depletion, 2. Decreased for non-dividend distributions, 3. Decreased for nondeductible expenses, and then 4. Decreased for items of loss and deductions. 12 Increases to Stock Basis Item Sch. K-1 1. Ordinary Income Box 1

2. Separately Stated Income Items Boxes 2-10 Boxes 16a&b 3. Tax-Exempt Income 4. Excess Depletion over Property Basis Box 15c 13 Decreases to Stock Basis 1. 2.

3. 4. 5. Item Ordinary Loss Separately Stated Loss and Deductions Nondeductible Expenses Non-Dividend Distributions Depletion for Oil and Gas Sch. K-1 Box 1 Boxes 2-12d and 14l, 14m Box 16c Box 16d

Box 17r 14 Stock Basis Example 1 - Facts Dave the sole shareholder of an S corp, has $15,000 of stock basis and no debt basis as of 1-1-2015. Dave received a K-1 for 2015 reflecting the following: Box 1 (20,000) Box 9 4,000

Box 12A 5,000 Box 16C 1,000 Box 16D 12,000 Ordinary business (loss) Net section 1231 gain Charitable contributions (50%) Nondeductible expenses Distributions 15 Stock Basis Example 1 - Basis Computation 1-1-15 Stock basis 15,000 Plus: Net section 1231 gain 4,000 Stock Basis before distributions 19,000

Less: Non-dividend distributions (12,000) Stock basis before nondeductible 7,000 Less: Nondeductible expense (1,000) Stock basis before loss & deductions 6,000 16 Stock Basis Example 1 - Basis Computation (continued) 2 Stock basis before loss & deductions Less: Ordinary business loss (20,000/25,000 x 6,000)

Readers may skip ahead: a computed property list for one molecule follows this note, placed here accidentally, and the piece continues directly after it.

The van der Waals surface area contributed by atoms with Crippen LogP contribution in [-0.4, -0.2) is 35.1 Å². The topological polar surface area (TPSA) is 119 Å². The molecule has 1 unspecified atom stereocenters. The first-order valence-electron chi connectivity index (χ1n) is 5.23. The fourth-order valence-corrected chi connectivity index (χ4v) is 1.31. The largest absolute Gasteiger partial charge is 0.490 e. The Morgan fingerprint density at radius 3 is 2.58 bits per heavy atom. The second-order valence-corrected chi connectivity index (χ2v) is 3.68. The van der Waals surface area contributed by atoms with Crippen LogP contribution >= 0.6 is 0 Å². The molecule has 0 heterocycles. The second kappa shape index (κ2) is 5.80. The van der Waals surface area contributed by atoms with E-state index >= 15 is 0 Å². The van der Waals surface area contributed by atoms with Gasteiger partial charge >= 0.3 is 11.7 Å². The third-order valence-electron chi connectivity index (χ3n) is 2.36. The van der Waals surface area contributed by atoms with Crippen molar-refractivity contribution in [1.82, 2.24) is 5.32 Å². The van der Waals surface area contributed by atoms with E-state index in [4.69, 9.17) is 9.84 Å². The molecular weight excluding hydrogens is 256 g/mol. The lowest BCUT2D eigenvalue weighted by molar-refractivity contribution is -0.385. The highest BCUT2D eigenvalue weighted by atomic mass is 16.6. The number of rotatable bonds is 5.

Less: Charitable contributions (50%) (5,000/25,000 x 6,000) 12-31-2015 Stock basis 6,000 (4,800) (1,200) 0 17 Stock Basis Example 1 - Suspended Loss Computation (continued) 2015 Ordinary business loss Allowable business loss (20,000) (4,800)

Suspended ordinary business loss (15,200) 2015 Charitable contributions Allowable charitable contributions 5,000 (1,200) Suspended charitable contributions 3,800 18 Stock Basis: Issues on the Computation of Stock Basis Issues:

Failing to compute stock basis Not following the ordering rules Establishing initial stock basis Failing to do the above may result in: Distributions in excess of stock basis not properly included in income

Losses claimed in excess of basis Improperly computing gain / loss on disposition of stock 19 Stock Basis: Gain Does Not Increase Basis Gain on taxable distributions do not increase a shareholders basis. Only income and gain items reported to the shareholder on their K-1 increase their basis.

Basis will never be increased for a gain resulting from the shareholder receiving something. 20 Shareholder Debt Basis IRC 1366(d)(1)(B) states that losses are allowed up to the amount of the shareholder's adjusted basis of any indebtedness of the S corp to the shareholder.

S corp shareholder does not get basis in the third party debts of the entity. The question to be answered is What qualifies as indebtedness of the S corp to the shareholder? 21 What Qualifies as Indebtedness of the S Corp to the Shareholder? Treas. Reg. 1.1366-2(a)(2)(i) Provides that shareholders obtain basis in indebtedness if the S corp owes a bona fide debt directly to the shareholder. Finalized and effective on July 23, 2014.

22 Bona Fide Debt Case Law Factors 1. a written instrument 2. a stated interest rate 3. a maturity date 4. an enforceable debt under state law 5. a reasonable expectation of repayment 6. creditor remedies upon default; and 7. repayment or other conduct that indicates the parties upheld the terms of the debt. For additional factors see Notice 94-47. 23 Entity Level Debt